How does handwashing kill Germs?

HEALTH
by Eli Rogers

With the outbreak of the new coronavirus (COVID-19), it is recommended to wash or sanitize our hands. Why is this so important? How does handwashing and sanitizing kill germs? Is one method better than the other?

Handwashing is important because it removes bacteria, viruses, and other contaminants from our hands. People touch their face hundreds of times per day: this contact brings germs with it, which increases the risk of infection. The flow of water when we wash our hands helps to remove germs from our skin.

Then why is soap important? Our hands are naturally a bit greasy and oily; germs stick to the oils on our hands and do not wash off with water alone. Soap molecules are special because half of the molecule likes water and the other half likes oil. So, when we wash with soap and water, the soap grabs all of the oils (including all of the germs stuck in the oil), and carries them away with the water. Some types of germs are encased in oily sacs for protection; the oily part of the soap can tear these sacs apart and kill the germs. COVID-19 is one such germ, so it is especially vulnerable to soap and water.

Many people wonder about the use of hand sanitizer (such as Purell) if soap and water work so well. Hand sanitizer uses large amounts of alcohol to surround and penetrate the germs on our hands. When such high quantities of alcohol enter the germs, they destroy the germs’ internal machinery (such as proteins, DNA, and RNA), which cause the germs to die.

Therefore, soap/water and hand sanitizer serve different functions. Soap and water remove germs from our hands and can kill certain kinds of germs. Hand sanitizer can kill most germs, but it does not remove them. For this reason, either can be used against germs like COVID-19. Most health agencies recommend handwashing because it gets rid of dirt, metals, and germs. However, they say that hand sanitizer is okay to use if soap and water are not available.

For handwashing to be effective you should wet your hands and wrists, scrub for twenty seconds, rinse with water, and dry with air or a clean towel. Make sure to do this many times a day, especially after using the bathroom, coughing, blowing your nose, touching a pet, and touching any kind of trash. You should also wash your hands before and after preparing food, eating, treating a wound, and caring for anyone who is sick. You can find more information at the CDC website: https://www.cdc.gov/handwashing/index.html.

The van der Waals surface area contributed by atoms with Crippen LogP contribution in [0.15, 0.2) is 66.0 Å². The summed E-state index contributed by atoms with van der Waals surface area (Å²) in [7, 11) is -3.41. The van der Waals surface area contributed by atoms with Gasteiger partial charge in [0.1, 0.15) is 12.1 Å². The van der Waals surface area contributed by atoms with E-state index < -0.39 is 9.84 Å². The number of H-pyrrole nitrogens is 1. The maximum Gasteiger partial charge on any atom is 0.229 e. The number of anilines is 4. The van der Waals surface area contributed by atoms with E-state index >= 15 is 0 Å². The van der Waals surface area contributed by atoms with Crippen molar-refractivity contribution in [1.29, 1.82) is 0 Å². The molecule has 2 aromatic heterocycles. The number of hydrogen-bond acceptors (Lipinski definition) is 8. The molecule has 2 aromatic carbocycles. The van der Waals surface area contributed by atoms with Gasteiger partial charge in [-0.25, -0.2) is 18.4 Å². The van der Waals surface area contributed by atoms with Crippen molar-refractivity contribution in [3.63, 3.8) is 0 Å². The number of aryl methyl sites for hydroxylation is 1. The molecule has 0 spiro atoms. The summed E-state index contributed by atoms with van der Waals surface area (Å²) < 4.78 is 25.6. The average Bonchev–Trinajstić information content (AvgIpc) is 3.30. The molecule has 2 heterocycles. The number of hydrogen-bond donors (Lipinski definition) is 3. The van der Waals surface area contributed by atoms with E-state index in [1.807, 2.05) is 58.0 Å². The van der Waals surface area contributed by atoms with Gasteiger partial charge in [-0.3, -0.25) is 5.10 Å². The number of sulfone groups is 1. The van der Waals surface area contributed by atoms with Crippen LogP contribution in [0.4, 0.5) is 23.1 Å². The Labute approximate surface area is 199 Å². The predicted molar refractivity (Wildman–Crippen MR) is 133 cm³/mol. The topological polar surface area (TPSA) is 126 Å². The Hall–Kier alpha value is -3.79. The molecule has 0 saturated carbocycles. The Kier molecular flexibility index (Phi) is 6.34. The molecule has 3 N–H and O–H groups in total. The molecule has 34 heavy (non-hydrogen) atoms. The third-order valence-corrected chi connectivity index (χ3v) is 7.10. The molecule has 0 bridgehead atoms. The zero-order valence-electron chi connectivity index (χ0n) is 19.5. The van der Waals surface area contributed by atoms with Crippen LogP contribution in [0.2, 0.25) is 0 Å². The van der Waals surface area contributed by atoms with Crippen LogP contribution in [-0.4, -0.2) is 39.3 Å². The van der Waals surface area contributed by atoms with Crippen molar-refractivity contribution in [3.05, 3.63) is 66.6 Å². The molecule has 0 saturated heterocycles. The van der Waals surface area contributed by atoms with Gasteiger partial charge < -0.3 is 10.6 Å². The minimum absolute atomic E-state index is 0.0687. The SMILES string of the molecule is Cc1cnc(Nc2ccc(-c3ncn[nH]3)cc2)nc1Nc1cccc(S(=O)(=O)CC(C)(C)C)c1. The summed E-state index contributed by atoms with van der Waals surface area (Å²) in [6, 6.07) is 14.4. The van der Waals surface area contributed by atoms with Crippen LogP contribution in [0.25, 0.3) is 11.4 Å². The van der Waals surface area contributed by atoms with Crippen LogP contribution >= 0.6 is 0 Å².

References:

Aiello, Allison & Larson, Elaine. “What is the evidence for a causal link between hygiene and infections?” The Lancet, Infectious Diseases, vol. 2(2). 1 February 2002, pp. 103-110. https://www.thelancet.com/journals/laninf/article/PIIS1473-3099(02)00184-6/fulltext
“Handwashing: Clean Hands Save Lives.” CDC (Centers for Disease Control and Prevention). Updated 14 January 2020. https://www.cdc.gov/handwashing/index.html.
Mathur, Purva. “Hand Hygiene: Back to the Basics of Infection Control.” Indian Journal of Medical Research, vol. 134(5). November, 2011, pp. 611-620. https://www.ncbi.nlm.nih.gov/pmc/articles/PMC3249958/.
Gold, Nina & Avva, Usha. “Alcohol Sanitizer.” StatPearls. Statpearls Publishing: Treasure Island, Florida. Updated February 2020. https://www.ncbi.nlm.nih.gov/books/NBK513254/
Thordarson, Pall. “The science of soap – here’s how it kills the coronavirus.” The Guardian, 12 March 2020. https://www.theguardian.com/commentisfree/2020/mar/12/science-soap-kills-coronavirus-alcohol-based-disinfectants
Kwok, Y. L., Gralton, J. & McLaws, M. L. “Face touching: a frequent habit that has implications for hand hygiene.” American Journal of Infection Control, vol. 43(2). February 2015, pp. 112-114. https://www.ncbi.nlm.nih.gov/pubmed/25637115.

Eli Rogers is from Colorado and was born to American parents. He graduated from the University of Rochester in New York with degrees in Molecular Genetics and French. He spent one-year teaching English at the University of Rennes in France and conducting epilepsy research at the Technion Institute in Israel. In the summer of 2019, he returned to Rochester to study medicine at the University of Rochester. He is a part of the Latino Health Pathway in which students study medical Spanish and health matters with a special emphasis on the Latinx community. He is an executive board member for the Latino Medical Student Association (LMSA) chapter at the University of Rochester.

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